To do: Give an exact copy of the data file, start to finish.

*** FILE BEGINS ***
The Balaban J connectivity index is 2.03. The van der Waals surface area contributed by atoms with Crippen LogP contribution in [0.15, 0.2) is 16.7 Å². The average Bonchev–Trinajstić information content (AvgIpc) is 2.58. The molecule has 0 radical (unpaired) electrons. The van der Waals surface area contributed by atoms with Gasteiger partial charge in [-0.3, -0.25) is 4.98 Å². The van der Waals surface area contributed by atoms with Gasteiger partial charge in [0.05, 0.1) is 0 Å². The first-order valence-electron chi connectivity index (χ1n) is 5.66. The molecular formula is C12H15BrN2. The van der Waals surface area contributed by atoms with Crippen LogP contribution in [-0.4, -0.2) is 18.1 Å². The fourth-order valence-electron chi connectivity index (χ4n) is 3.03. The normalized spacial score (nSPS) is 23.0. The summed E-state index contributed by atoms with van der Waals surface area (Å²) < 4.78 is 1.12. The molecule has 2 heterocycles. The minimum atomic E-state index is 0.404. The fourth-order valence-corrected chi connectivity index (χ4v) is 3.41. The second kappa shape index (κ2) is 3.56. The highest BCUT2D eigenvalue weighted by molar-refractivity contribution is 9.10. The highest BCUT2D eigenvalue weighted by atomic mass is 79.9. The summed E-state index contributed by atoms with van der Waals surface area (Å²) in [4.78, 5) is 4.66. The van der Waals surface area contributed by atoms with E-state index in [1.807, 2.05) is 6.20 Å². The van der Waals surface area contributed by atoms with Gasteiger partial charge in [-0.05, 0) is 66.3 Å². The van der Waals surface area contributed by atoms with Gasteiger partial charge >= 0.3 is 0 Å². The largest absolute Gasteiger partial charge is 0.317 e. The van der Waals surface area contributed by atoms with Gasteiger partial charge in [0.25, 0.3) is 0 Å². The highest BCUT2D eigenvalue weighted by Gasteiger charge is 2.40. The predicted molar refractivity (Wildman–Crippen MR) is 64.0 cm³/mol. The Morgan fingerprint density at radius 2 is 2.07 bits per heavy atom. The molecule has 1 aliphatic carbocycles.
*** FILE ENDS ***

The Balaban J connectivity index is 2.03. The van der Waals surface area contributed by atoms with Crippen LogP contribution in [0.15, 0.2) is 16.7 Å². The average Bonchev–Trinajstić information content (AvgIpc) is 2.58. The molecule has 0 radical (unpaired) electrons. The van der Waals surface area contributed by atoms with Gasteiger partial charge in [-0.3, -0.25) is 4.98 Å². The van der Waals surface area contributed by atoms with Gasteiger partial charge in [0.05, 0.1) is 0 Å². The first-order valence-electron chi connectivity index (χ1n) is 5.66. The molecular formula is C12H15BrN2. The van der Waals surface area contributed by atoms with Crippen LogP contribution in [-0.4, -0.2) is 18.1 Å². The fourth-order valence-electron chi connectivity index (χ4n) is 3.03. The normalized spacial score (nSPS) is 23.0. The summed E-state index contributed by atoms with van der Waals surface area (Å²) < 4.78 is 1.12. The molecule has 2 heterocycles. The minimum atomic E-state index is 0.404. The fourth-order valence-corrected chi connectivity index (χ4v) is 3.41. The second kappa shape index (κ2) is 3.56. The highest BCUT2D eigenvalue weighted by molar-refractivity contribution is 9.10. The highest BCUT2D eigenvalue weighted by atomic mass is 79.9. The summed E-state index contributed by atoms with van der Waals surface area (Å²) in [4.78, 5) is 4.66. The van der Waals surface area contributed by atoms with E-state index in [1.807, 2.05) is 6.20 Å². The van der Waals surface area contributed by atoms with Gasteiger partial charge in [-0.05, 0) is 66.3 Å². The van der Waals surface area contributed by atoms with Gasteiger partial charge >= 0.3 is 0 Å². The largest absolute Gasteiger partial charge is 0.317 e. The van der Waals surface area contributed by atoms with Gasteiger partial charge in [0.25, 0.3) is 0 Å². The highest BCUT2D eigenvalue weighted by Gasteiger charge is 2.40. The predicted molar refractivity (Wildman–Crippen MR) is 64.0 cm³/mol. The Morgan fingerprint density at radius 2 is 2.07 bits per heavy atom. The molecule has 1 aliphatic carbocycles.